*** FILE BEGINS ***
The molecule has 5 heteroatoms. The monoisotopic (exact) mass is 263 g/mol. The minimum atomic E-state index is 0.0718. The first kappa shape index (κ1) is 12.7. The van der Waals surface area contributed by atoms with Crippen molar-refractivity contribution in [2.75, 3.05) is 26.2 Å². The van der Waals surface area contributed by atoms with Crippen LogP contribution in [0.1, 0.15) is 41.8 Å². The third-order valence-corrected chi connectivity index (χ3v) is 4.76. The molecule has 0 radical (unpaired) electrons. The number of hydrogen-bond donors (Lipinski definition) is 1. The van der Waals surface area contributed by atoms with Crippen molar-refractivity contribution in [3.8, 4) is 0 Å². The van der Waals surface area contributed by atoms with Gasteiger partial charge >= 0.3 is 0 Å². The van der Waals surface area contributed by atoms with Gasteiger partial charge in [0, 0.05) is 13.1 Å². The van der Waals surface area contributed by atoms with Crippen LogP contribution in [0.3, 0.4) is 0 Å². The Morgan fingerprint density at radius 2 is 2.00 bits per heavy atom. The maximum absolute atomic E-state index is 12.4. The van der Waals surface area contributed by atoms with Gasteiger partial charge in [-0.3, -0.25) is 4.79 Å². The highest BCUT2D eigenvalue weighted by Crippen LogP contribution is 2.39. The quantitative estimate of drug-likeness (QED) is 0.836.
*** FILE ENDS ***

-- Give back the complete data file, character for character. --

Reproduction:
The molecule has 5 heteroatoms. The monoisotopic (exact) mass is 263 g/mol. The minimum atomic E-state index is 0.0718. The first kappa shape index (κ1) is 12.7. The van der Waals surface area contributed by atoms with Crippen molar-refractivity contribution in [2.75, 3.05) is 26.2 Å². The van der Waals surface area contributed by atoms with Crippen LogP contribution in [0.1, 0.15) is 41.8 Å². The third-order valence-corrected chi connectivity index (χ3v) is 4.76. The molecule has 0 radical (unpaired) electrons. The number of hydrogen-bond donors (Lipinski definition) is 1. The van der Waals surface area contributed by atoms with Crippen molar-refractivity contribution in [3.8, 4) is 0 Å². The van der Waals surface area contributed by atoms with Gasteiger partial charge >= 0.3 is 0 Å². The van der Waals surface area contributed by atoms with Gasteiger partial charge in [0, 0.05) is 13.1 Å². The van der Waals surface area contributed by atoms with Crippen LogP contribution in [0.3, 0.4) is 0 Å². The Morgan fingerprint density at radius 2 is 2.00 bits per heavy atom. The maximum absolute atomic E-state index is 12.4. The van der Waals surface area contributed by atoms with Gasteiger partial charge in [-0.3, -0.25) is 4.79 Å². The highest BCUT2D eigenvalue weighted by Crippen LogP contribution is 2.39. The quantitative estimate of drug-likeness (QED) is 0.836.